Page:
Royals, Rays Trade Review: A Closer Look at the James Shields Deal

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It’s finally happened.

The Royals and Dayton Moore have done something drastic. Something bold. Something that borders on the edge of sanity.

And something that they absolutely had to do.

Last night, right around 10 pm CT, the Royals acquired starting pitchers James Shields and Wade Davis along with a player to be named or cash from the Tampa Bay Rays in exchange for uber-prospect and Minor League Player of the Year Wil Myers, right-hander Jake Odorizzi, left-hander Mike Montgomery, and third baseman Patrick Leonard.

What the Royals get:

  • James Shields RHP (age 30, 7 seasons, 87-73, 19 complete games, 3.89 ERA, 3.68 K/BB, 1.223 WHIP, 17 WAR)
    • “Big Game” James has been the anchor of the Rays’ rotation throughout his seven years with the big league team. While many would not consider him an “ace”, Shields definitely has the track record to be the leader of nearly any big league pitching staff, as well as the numbers to back it up. Since his first full season back in 2007, he’s never pitched less than 200 innings (averaging 227 IP per season) and averages just under 200 K per season. He’s never spent any time on the DL, as his pitching motion is relatively natural and fluid for him. His fastball sits in the low-90s; but his changeup, thrown in the low 80s, is his one of the best in baseball. He also throws an above average cutter and a decent curveball. As it stands, the Royals currently have control of James for 2013 ($10.25 million) and 2014 ($12 million team option). He’s the type of pitcher that the Royals both covet and desperately need. In 2011, he finished 3rd in the Cy Young voting. In 2012, he was 15-10 with a 3.52 ERA and a 2.2 WAR. Over the past two seasons, only one pitcher has pitched more innings (477) than James Shields: Justin Verlander.
  • Wade Davis RHP (age 27, 4 seasons, 28-22, 3.94 ERA, 2.04 K/BB, 1.315 WHIP, 2.0 WAR)
    • Although he spent all of 2012 coming out of the bullpen, the Royals undoubtedly plan to use Wade Davis in the rotation. Before shifting to the bullpen, Davis was 25-22 with a 4.22 ERA and finished 4th in the Rookie of the Year voting back in 2009. In 2012, he made 54 appearances out of the bullpen, spanning across 70.1 innings, ammassing a 2.43 ERA, a 3.00 K/BB ratio, and a 1.4 WAR. He throws a low-mid 90s fastball (both four-seam and two-seam) and a spike curveball, as well as a slider and changeup. The Royals will have control of Davis through 2017 (’13: $2.8 million; ’14: $4.8 million; ’15: $7 million team option; ’16: $8 million team option; ’17: $10 million team option).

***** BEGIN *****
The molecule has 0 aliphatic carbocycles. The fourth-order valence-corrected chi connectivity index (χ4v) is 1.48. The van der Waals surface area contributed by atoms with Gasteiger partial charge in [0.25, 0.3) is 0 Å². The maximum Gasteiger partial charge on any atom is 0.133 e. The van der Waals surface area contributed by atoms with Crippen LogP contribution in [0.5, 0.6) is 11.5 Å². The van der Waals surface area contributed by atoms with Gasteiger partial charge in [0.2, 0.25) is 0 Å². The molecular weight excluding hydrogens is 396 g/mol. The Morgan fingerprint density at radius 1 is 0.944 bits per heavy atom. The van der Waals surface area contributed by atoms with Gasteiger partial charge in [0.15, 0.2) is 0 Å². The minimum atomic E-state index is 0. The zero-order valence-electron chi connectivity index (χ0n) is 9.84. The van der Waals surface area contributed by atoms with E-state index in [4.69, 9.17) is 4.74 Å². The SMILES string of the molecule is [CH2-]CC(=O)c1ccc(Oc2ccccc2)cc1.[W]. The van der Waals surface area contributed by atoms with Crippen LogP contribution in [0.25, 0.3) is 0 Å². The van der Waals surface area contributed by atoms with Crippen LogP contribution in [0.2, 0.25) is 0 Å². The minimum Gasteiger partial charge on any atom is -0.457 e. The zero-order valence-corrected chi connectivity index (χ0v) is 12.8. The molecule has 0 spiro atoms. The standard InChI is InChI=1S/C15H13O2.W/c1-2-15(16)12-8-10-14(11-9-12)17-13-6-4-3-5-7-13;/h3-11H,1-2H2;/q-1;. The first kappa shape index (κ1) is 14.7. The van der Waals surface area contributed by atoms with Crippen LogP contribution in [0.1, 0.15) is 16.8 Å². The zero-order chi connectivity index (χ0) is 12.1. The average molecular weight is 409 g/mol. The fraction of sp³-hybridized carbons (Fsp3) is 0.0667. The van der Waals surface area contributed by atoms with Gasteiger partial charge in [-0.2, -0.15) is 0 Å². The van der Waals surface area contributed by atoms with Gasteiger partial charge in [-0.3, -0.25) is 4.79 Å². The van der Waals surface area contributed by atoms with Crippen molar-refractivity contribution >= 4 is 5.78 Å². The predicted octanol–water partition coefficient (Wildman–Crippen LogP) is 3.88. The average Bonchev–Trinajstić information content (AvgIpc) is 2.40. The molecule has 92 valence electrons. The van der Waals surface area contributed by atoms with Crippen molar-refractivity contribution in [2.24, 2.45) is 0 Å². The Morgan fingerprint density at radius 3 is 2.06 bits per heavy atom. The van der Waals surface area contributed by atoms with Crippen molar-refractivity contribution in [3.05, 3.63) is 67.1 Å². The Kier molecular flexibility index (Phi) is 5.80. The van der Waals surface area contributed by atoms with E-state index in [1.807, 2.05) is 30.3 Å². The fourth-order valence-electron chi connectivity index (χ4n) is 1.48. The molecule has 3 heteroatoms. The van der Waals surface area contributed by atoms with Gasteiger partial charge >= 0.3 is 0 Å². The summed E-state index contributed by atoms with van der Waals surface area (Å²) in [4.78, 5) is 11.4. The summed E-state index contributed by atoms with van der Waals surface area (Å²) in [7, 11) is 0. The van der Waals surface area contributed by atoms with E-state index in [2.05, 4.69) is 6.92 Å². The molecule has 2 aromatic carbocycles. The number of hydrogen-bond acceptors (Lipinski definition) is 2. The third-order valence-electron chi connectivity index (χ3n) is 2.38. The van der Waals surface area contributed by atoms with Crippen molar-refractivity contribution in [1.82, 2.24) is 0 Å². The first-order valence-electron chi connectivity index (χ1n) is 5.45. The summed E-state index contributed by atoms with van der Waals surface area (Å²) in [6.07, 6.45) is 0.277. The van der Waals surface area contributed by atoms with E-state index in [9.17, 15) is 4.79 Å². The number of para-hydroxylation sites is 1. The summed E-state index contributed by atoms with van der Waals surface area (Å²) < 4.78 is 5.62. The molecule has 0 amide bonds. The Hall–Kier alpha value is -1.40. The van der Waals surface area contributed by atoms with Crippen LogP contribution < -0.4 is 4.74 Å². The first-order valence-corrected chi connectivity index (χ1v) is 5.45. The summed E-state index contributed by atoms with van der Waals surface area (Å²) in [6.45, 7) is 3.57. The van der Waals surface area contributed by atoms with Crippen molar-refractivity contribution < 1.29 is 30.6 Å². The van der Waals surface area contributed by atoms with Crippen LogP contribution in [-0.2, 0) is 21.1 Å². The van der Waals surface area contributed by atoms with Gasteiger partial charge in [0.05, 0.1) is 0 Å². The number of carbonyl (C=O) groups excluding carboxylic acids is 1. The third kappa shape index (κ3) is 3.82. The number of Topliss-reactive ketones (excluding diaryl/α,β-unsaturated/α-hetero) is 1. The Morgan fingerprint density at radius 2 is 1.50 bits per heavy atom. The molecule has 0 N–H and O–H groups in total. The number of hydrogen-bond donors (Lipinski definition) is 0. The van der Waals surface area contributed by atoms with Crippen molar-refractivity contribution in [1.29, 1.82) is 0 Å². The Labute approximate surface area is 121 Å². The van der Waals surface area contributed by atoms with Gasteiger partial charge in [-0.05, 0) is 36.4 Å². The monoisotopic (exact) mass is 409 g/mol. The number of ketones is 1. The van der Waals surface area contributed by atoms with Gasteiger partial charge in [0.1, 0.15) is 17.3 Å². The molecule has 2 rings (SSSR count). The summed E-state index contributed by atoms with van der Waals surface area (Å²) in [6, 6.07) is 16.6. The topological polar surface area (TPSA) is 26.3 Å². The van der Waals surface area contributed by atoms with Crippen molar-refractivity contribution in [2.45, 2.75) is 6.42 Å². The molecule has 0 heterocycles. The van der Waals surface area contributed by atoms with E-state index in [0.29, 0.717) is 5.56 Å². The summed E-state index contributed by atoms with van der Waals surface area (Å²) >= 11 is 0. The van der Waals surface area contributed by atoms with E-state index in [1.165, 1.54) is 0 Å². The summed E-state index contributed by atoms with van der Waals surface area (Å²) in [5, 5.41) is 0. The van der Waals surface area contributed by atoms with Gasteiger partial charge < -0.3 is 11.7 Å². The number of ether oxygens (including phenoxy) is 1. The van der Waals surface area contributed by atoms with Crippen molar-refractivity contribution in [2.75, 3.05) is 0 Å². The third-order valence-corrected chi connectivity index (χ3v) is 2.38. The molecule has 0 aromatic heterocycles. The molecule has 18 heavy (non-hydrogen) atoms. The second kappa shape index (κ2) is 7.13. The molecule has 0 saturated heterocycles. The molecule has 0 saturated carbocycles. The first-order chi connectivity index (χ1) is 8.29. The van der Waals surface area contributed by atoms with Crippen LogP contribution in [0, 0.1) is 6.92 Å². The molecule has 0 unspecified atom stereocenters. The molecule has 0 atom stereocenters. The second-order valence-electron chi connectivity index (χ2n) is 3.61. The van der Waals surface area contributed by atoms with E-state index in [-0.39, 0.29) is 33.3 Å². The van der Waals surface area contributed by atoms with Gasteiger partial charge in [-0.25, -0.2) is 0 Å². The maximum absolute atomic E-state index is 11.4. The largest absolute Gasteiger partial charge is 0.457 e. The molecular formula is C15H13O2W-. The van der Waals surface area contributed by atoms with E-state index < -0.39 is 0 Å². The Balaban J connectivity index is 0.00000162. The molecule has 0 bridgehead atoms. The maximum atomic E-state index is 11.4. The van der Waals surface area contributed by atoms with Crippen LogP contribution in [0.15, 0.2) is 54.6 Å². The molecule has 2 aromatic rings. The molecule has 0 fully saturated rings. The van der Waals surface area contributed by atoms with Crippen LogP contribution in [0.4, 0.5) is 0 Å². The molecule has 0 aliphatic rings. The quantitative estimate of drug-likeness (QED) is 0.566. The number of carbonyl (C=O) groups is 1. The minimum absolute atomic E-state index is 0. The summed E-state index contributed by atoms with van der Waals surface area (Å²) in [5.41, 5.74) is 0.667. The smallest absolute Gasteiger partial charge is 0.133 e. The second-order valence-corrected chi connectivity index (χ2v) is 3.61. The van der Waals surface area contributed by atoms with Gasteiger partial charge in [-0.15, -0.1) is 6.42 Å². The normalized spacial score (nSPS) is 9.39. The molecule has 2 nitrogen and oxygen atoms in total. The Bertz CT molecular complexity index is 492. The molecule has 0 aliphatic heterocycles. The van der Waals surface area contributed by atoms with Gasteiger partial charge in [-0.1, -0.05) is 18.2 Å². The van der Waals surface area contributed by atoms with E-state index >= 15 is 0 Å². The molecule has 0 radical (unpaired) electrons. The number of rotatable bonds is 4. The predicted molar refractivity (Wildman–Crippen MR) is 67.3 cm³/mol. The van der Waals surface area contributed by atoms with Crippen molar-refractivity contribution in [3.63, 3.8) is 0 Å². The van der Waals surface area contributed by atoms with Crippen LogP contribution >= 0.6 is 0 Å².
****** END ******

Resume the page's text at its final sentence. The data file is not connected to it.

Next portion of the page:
What the Rays get:

  • Wil Myers OF
  • Jake Odorizzi RHP
  • Mike Montgomery LHP
  • Patrick Leonard 3B

The Royals knew going into the offseason that, if they were going to acquire a top of the rotation starting pitcher, they were going to have to pay dearly for it. Afterall, one cannot acquire talent with out surrendering talent in return.

The Rays gained two of the top prospects in baseball in Myers and Odorizzi. Mike Montgomery’s well-documented struggles in 2011 and 2012 earned him a change of scenery. Patrick Leonard is a nice prospect, but the jury is still out on his potential.

Wil Myers will forever be remembered in Royals baseball lore as a ghost – only heard from but never seen in terms of the big league level. He’s the one that got away. He’s the one that said it’s not me, it’s you.

Jake Odorizzi will be remembered as “the key piece” in the Zack Greinke trade two years ago. A pitcher that proved himself in the minors, only to get two late-September starts for the Royals that left a lot to be desired. But, nonetheless, his comparisons to Zack Greinke will be enough for Royals fans to clammor about giving him up.

Mike Montgomery has struggled mightily over the past two seasons and has been basically given up on by the KC faithful.

Pat Leonard is still a relatively unknown prospect and is basically a throw-in by the Royals. He has some projectable power and will settle in at one of the four corner positions.

This trade signals that Dayton Moore and the Royals are looking for wins now.

The Royals are now at a time when the big league team needs to start producing wins on the field. Starting pitching has been this team’s Achilles heel for years. The Royals haven’t been to the playoffs since 1985.

27 years for those needing further perspective.

They’ve had one winning season this century.

Dayton Moore’s reputation and future with the Royals will be determined by this trade. It is undoubtedly the biggest and boldest move he’s made during his tenure here in Kansas City. He’s taking this risk knowing full well that it could flop.

But it also could be the push that this team needs to contend in the AL Central.

This is the type of move that Royals fans have been waiting for. Are they generally happy with the price they paid for a “non-ace” pitcher plus another capable starter? No. But that comes with this city’s love for unproven commodities. Kansas City baseball fans have fallen in love with “potential” and are personally hurt to see Wil Myers go.

But this is a move that was going to happen. The writing has been on the wall for the past two offseasons. This was the time to strike. It may be considered a reach by some. But only time will tell who won this trade.

The Royals are going all-in for 2013.

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